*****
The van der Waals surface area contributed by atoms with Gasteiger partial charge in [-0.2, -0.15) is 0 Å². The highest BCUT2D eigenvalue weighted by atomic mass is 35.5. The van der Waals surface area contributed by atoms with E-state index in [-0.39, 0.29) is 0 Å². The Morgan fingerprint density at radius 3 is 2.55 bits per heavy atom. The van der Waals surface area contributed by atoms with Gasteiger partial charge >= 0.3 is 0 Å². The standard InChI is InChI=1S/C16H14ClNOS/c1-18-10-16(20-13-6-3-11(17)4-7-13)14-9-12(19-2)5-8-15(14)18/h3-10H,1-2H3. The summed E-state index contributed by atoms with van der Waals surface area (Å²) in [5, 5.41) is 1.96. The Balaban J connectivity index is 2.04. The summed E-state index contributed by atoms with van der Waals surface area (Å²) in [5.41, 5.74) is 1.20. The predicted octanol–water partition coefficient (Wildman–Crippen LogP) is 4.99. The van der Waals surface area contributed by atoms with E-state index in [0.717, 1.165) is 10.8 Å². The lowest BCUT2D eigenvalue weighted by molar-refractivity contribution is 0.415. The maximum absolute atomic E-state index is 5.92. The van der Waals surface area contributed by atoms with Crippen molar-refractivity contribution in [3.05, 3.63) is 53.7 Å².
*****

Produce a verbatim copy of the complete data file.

The van der Waals surface area contributed by atoms with Gasteiger partial charge in [-0.2, -0.15) is 0 Å². The highest BCUT2D eigenvalue weighted by atomic mass is 35.5. The van der Waals surface area contributed by atoms with E-state index in [-0.39, 0.29) is 0 Å². The Morgan fingerprint density at radius 3 is 2.55 bits per heavy atom. The van der Waals surface area contributed by atoms with Gasteiger partial charge >= 0.3 is 0 Å². The standard InChI is InChI=1S/C16H14ClNOS/c1-18-10-16(20-13-6-3-11(17)4-7-13)14-9-12(19-2)5-8-15(14)18/h3-10H,1-2H3. The summed E-state index contributed by atoms with van der Waals surface area (Å²) in [5, 5.41) is 1.96. The Balaban J connectivity index is 2.04. The summed E-state index contributed by atoms with van der Waals surface area (Å²) in [5.41, 5.74) is 1.20. The predicted octanol–water partition coefficient (Wildman–Crippen LogP) is 4.99. The van der Waals surface area contributed by atoms with E-state index in [0.717, 1.165) is 10.8 Å². The lowest BCUT2D eigenvalue weighted by molar-refractivity contribution is 0.415. The maximum absolute atomic E-state index is 5.92. The van der Waals surface area contributed by atoms with Crippen molar-refractivity contribution in [3.05, 3.63) is 53.7 Å².